I have learned since then. It was a good lesson. I went back to my favorite theologian (Jesus), and watched how he dealt with politicians. It looks to me like Jesus gave the politicians of his day less than 1% of his time, and a great deal of that happened when they arrested him and dragged him to one kangaroo court after another. As we say today, Jesus put them in the category of “not his monkey, not his circus.”
Governments do what they do. If they are functioning well, they build good roads and provide health care and education and are good stewards of the environment and the resources they have at their disposal. Mostly, they don’t function all that well, but that could change. However well they do their jobs, Jesus would indicate that our job is a different one. No matter whose tuchus is in what chair, our job is to help make sure they sit there uncomfortably until they do justice to the beloved people of God.
“We need to show compassion when we speak about each other because we need our neighbors — and our enemies — to be compassionate when they talk about us.”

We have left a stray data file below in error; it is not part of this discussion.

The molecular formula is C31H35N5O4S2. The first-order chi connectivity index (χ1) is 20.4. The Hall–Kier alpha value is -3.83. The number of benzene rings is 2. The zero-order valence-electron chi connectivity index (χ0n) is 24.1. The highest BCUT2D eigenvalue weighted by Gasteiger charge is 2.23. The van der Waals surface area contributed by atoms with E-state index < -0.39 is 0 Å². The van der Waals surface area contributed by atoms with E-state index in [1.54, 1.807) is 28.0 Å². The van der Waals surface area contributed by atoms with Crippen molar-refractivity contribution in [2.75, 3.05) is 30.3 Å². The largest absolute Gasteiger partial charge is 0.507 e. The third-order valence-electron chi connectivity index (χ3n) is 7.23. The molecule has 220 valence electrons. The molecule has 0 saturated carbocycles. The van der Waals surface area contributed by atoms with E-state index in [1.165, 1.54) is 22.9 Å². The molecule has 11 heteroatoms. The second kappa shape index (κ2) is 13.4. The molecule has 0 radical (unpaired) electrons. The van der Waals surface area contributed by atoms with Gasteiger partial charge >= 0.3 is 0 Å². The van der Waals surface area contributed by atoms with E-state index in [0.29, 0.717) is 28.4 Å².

We need to love each other. We need to show compassion when we speak about each other because we need our neighbors — and our enemies — to be compassionate when they talk about us.
“But they won’t be!” we say. “They’re awful! They’ll never treat us the way they should!” To which Jesus replies: “Don’t be such a baby. Stand up for yourself. I told you to be salt, not sugar. You don’t have to be violent or vitriolic to have some self-esteem. I told you there would be snakes and wolves. You saw what happened to me. Remember who your God is, and be strong and courageous. Love your enemies with strength, love them with compassion, offer food and healing and inclusion.”
God says, in the book of Malachi, chapter 3: “Why don’t you at least try doing things like I showed you? Run the experiment of treating people around you justly, no matter what you think of them. See if I, the Lord of all the universe, don’t reward you with good things. Just try it.”
We are on Day 0. For all our sakes, we should pray that the next dawn brings Day 1.
Martha Dixon Kearse serves as pastor of Peakland Baptist Church in Lynchburg, Va. She earned the master of divinity degree and doctor of ministry degree from Gardner-Webb University.